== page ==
5. Governance. The current traditional Minister/departmental model allows vested interests to dominate the debate and the allocation of resources. The public ‘conversation’ is not about health policy, but how the minister responds to vested interests who set the agenda. The public is excluded. The media is heavily dependent on special interests for stories. The Reserve Bank provides a useful model of the direction in which we need to move – an independent and professional health commission with economic expertise that funds and directs health services subject to government policies and guidelines. The Reserve Bank has proven to be immune from special interests and their pleading. It is respected for being professional and serving the public interest. It effectively informs the public on key issues. This does not happen in the health field. We need a Health Reform Commission to lead an informed debate about health and to implement necessary changes.
  6. Private health insurance. The Commonwealth Government subsidy of about $12 b. p.a. which includes loss to revenue through tax incentives should be progressively means tested and the funds saved used to directly fund other health services, e.g. mental ,indigenous and dental and dental healthcare. The $12 b. annual subsidy favours higher income earners. It penalises country people because there are few private hospitals in the bush. PHI is inefficient with administrative costs about three times higher than Medicare. The subsidy has not taken pressure off public hospitals. Private gap insurance has facilitated enormous increases in specialist fees. Most importantly, the expansion of PHI progressively weakens the ability of Medicare to control costs. The evidence world-wide is clear that countries with significant PHI like the US have very high costs.
  7. Medicare. This great ALP monument needs a review. Medicare has become a passive but efficient funding mechanism rather than the public insurer it was intended to be. After all, it is called the ‘health insurance commission’. It is nothing of the sort. It is not even within the health portfolio. Why can’t Medicare offer policy options beyond a default available to all? Medicare has a remarkable database which should be used to highlight and inform policy concerning over and underutilisation of services across the country. We need transparency to high light waste, abuse and over and under servicing. We are ‘flying blind’ without this information being made available in an understandable form. Medical services should be subject to the same rigorous cost-benefit examination as pharmaceutical services. Medicare is not doing it.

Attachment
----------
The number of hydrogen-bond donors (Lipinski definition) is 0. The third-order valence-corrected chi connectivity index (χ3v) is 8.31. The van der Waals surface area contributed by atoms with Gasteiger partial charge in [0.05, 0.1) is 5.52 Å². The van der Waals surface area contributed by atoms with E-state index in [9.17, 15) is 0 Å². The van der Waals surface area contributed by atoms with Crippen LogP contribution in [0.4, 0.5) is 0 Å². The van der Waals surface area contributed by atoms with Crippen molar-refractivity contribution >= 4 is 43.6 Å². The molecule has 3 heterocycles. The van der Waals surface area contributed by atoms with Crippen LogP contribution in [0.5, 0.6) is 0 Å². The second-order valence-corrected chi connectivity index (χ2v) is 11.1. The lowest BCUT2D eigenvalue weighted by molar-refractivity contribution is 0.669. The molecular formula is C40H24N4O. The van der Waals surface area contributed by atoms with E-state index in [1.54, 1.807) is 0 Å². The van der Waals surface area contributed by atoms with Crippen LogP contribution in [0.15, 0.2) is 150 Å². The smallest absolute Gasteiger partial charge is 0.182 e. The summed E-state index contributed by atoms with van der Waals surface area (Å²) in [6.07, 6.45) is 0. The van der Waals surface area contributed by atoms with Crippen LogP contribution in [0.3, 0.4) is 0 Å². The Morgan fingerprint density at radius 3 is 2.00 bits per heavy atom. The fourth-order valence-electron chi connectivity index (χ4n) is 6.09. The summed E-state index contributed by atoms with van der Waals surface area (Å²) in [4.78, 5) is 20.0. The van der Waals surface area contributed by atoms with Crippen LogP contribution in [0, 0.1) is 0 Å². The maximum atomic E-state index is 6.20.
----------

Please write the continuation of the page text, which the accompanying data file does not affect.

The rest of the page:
8. The Blame Game. We need to integrate both hospital and non hospital services. Unfortunately attempts to resolve the Commonwealth/State blame game that hinder integration have been largely unsuccessful. The Commonwealth should offer to set up a Joint Commonwealth/State Health Commission in any state that will agree. That Commission would be jointly funded by the Commonwealth and the State; it would also plan the delivery of health services in the State and so provide more cohesive hospital and non-hospital health services. Delivery of health services would continue through existing health agencies, Commonwealth, State and local government. The new Commission would be jointly appointed by the two governments and with agreed dispute resolution arrangements. In the event of a disagreement, the Commonwealth position should prevail as it would be the chief funder. Tasmania should be an obvious starter given its precarious financial position. Hopefully success in one State would then encourage other states to swallow their pride and improve their health services by cooperating with the Commonwealth. A more modest version of this would be for the Commonwealth and State Governments to pool their health money in regions to fund an agreed health plan for the region.